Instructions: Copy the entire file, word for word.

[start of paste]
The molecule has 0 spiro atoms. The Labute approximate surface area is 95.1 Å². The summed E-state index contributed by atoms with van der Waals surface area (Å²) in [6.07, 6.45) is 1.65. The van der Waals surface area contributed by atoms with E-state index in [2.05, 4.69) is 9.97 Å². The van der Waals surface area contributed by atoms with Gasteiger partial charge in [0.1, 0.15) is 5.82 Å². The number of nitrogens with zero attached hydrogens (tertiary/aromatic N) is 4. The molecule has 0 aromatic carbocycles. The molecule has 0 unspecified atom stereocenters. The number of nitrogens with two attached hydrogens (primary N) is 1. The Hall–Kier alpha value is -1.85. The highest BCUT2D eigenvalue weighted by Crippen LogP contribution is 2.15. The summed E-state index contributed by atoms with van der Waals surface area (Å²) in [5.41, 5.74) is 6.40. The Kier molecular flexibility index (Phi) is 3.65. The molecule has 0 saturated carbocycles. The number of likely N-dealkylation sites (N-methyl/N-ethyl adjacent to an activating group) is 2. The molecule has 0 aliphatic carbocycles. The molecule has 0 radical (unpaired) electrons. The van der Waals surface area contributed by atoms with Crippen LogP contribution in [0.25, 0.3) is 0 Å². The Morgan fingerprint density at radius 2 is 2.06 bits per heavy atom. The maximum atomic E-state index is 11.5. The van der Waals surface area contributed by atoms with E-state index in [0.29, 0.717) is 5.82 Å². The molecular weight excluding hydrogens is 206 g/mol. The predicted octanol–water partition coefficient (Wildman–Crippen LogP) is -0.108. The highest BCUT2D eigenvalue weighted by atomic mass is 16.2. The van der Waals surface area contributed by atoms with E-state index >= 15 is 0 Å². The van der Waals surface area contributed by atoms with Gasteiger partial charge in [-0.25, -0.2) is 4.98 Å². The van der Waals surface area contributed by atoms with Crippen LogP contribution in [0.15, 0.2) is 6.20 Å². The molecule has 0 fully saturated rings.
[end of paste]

The molecule has 0 spiro atoms. The Labute approximate surface area is 95.1 Å². The summed E-state index contributed by atoms with van der Waals surface area (Å²) in [6.07, 6.45) is 1.65. The van der Waals surface area contributed by atoms with E-state index in [2.05, 4.69) is 9.97 Å². The van der Waals surface area contributed by atoms with Gasteiger partial charge in [0.1, 0.15) is 5.82 Å². The number of nitrogens with zero attached hydrogens (tertiary/aromatic N) is 4. The molecule has 0 aromatic carbocycles. The molecule has 0 unspecified atom stereocenters. The number of nitrogens with two attached hydrogens (primary N) is 1. The Hall–Kier alpha value is -1.85. The highest BCUT2D eigenvalue weighted by Crippen LogP contribution is 2.15. The summed E-state index contributed by atoms with van der Waals surface area (Å²) in [5.41, 5.74) is 6.40. The Kier molecular flexibility index (Phi) is 3.65. The molecule has 0 saturated carbocycles. The number of likely N-dealkylation sites (N-methyl/N-ethyl adjacent to an activating group) is 2. The molecule has 0 aliphatic carbocycles. The molecule has 0 radical (unpaired) electrons. The van der Waals surface area contributed by atoms with Crippen LogP contribution in [0.25, 0.3) is 0 Å². The Morgan fingerprint density at radius 2 is 2.06 bits per heavy atom. The maximum atomic E-state index is 11.5. The van der Waals surface area contributed by atoms with E-state index in [0.29, 0.717) is 5.82 Å². The molecular weight excluding hydrogens is 206 g/mol. The predicted octanol–water partition coefficient (Wildman–Crippen LogP) is -0.108. The highest BCUT2D eigenvalue weighted by atomic mass is 16.2. The van der Waals surface area contributed by atoms with E-state index >= 15 is 0 Å². The van der Waals surface area contributed by atoms with Gasteiger partial charge in [-0.25, -0.2) is 4.98 Å². The van der Waals surface area contributed by atoms with Crippen LogP contribution in [0.15, 0.2) is 6.20 Å². The molecule has 0 fully saturated rings.